Still there are no actual objects present. So we continue by placing a “domain box” in the usual way (double click and typing in the word). This one has four inputs. The first one (B) will define the position of the box which will be created. Because we connect this one to the “Point-Output” each of the points in the field will now serve as a basis for a box. The other three inputs form the size of the boxes. We don’t want them all to look the same nor do we want to spend hours of typing in numbers. That is why we use the function “Random” now (create it two times). By the way, an input must not necessarily origin from another object. Actually we can also right click on the input-letter itself. By doing so we click “R” and choose “set domain”. We give the first random variable a range from 2 to 7, and the second one from 5 to 30 (That’s the part where you will return to later and play around). In the same way we give “N” a value that is at least as high as the number of boxes we create. So here we chose 144 (“N” defines how many random numbers are created. And we want all the boxes to have a number of their own).

We are almost through. Now attach the “Random-Box” that carries the range 2-7 to the X and the Y input of the “Box-Box” (this way all the boxes/skyscrapers will have a square ground area). The other random number is connected to the Z-Input and will therefore make up the height of the buildings. Take a look at the Rhino Screen and see what has happened.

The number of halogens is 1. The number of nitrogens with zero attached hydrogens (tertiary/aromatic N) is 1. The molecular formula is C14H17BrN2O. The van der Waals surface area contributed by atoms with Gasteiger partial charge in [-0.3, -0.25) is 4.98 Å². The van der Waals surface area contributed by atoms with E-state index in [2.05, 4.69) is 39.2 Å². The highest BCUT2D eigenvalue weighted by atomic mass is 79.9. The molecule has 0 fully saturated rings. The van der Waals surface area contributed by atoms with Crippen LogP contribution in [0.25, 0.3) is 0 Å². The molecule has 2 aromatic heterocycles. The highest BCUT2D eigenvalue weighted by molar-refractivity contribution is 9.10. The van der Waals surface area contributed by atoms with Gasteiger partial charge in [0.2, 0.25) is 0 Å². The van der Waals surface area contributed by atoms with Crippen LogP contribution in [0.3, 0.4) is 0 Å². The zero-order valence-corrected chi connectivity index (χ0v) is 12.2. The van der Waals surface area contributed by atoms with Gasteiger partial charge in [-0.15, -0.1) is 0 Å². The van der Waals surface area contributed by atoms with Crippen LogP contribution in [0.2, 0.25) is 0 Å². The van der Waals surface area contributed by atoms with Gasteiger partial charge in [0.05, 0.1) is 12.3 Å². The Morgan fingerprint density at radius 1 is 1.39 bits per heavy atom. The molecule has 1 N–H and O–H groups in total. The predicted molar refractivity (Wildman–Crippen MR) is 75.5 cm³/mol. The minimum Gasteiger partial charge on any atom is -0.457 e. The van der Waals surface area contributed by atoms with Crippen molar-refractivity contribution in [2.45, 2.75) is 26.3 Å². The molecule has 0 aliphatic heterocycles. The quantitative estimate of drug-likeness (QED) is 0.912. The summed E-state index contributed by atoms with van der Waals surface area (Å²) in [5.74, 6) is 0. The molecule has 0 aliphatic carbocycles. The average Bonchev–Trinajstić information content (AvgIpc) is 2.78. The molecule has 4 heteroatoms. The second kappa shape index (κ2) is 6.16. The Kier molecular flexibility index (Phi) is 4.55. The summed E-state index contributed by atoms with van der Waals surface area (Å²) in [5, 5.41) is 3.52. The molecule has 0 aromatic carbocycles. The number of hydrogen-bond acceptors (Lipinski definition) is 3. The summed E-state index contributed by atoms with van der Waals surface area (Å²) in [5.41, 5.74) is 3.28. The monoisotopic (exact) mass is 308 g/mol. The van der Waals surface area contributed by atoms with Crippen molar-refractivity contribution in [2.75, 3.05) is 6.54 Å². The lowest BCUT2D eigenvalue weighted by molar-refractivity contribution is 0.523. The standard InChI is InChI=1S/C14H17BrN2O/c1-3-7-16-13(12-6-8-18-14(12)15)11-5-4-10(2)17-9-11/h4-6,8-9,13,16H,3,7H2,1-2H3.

Now right click onto the “box-box” and select “bake”. E Voila! The created objects have now been exported to Rhino and you can work with them as you are used to. Nice downtown-Area!

E) The Finish

The remaining work is done in in Rhino with the tools you might be familiar with. I simply created a tile of the demanded border length. Then I imported a picture of Manhattan to get its correct shape. I placed the Skyscrapers onto the corresponding spots and lowered the height of those that belong to the “village”. In “Downtown” and “Middletown” I adjusted the heights more upwards. This is also a task you might want to play around with a little. At last I picked one building to be the new world trade center and made it become the highest in the scenery. And that’s it. Ready to print.

13.12.14 20:17
Letzte Einträge: DIY Digifab: Projekt 1